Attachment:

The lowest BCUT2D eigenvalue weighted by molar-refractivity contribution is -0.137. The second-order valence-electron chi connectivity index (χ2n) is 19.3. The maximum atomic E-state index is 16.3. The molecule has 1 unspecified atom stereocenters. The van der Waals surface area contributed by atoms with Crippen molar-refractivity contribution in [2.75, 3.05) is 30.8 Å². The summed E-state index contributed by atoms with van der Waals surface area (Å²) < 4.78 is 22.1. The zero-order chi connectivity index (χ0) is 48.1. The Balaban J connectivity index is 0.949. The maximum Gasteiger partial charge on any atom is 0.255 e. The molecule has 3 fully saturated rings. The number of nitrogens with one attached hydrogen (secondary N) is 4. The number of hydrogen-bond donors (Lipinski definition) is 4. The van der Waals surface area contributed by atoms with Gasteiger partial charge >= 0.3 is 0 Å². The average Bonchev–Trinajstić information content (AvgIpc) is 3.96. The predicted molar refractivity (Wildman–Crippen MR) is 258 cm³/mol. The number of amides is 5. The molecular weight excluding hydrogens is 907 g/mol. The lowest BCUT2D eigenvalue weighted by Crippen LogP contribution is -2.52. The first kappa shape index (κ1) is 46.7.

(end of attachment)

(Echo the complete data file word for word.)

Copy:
The lowest BCUT2D eigenvalue weighted by molar-refractivity contribution is -0.137. The second-order valence-electron chi connectivity index (χ2n) is 19.3. The maximum atomic E-state index is 16.3. The molecule has 1 unspecified atom stereocenters. The van der Waals surface area contributed by atoms with Crippen molar-refractivity contribution in [2.75, 3.05) is 30.8 Å². The summed E-state index contributed by atoms with van der Waals surface area (Å²) < 4.78 is 22.1. The zero-order chi connectivity index (χ0) is 48.1. The Balaban J connectivity index is 0.949. The maximum Gasteiger partial charge on any atom is 0.255 e. The molecule has 3 fully saturated rings. The number of nitrogens with one attached hydrogen (secondary N) is 4. The number of hydrogen-bond donors (Lipinski definition) is 4. The van der Waals surface area contributed by atoms with Gasteiger partial charge >= 0.3 is 0 Å². The average Bonchev–Trinajstić information content (AvgIpc) is 3.96. The predicted molar refractivity (Wildman–Crippen MR) is 258 cm³/mol. The number of amides is 5. The molecular weight excluding hydrogens is 907 g/mol. The lowest BCUT2D eigenvalue weighted by Crippen LogP contribution is -2.52. The first kappa shape index (κ1) is 46.7.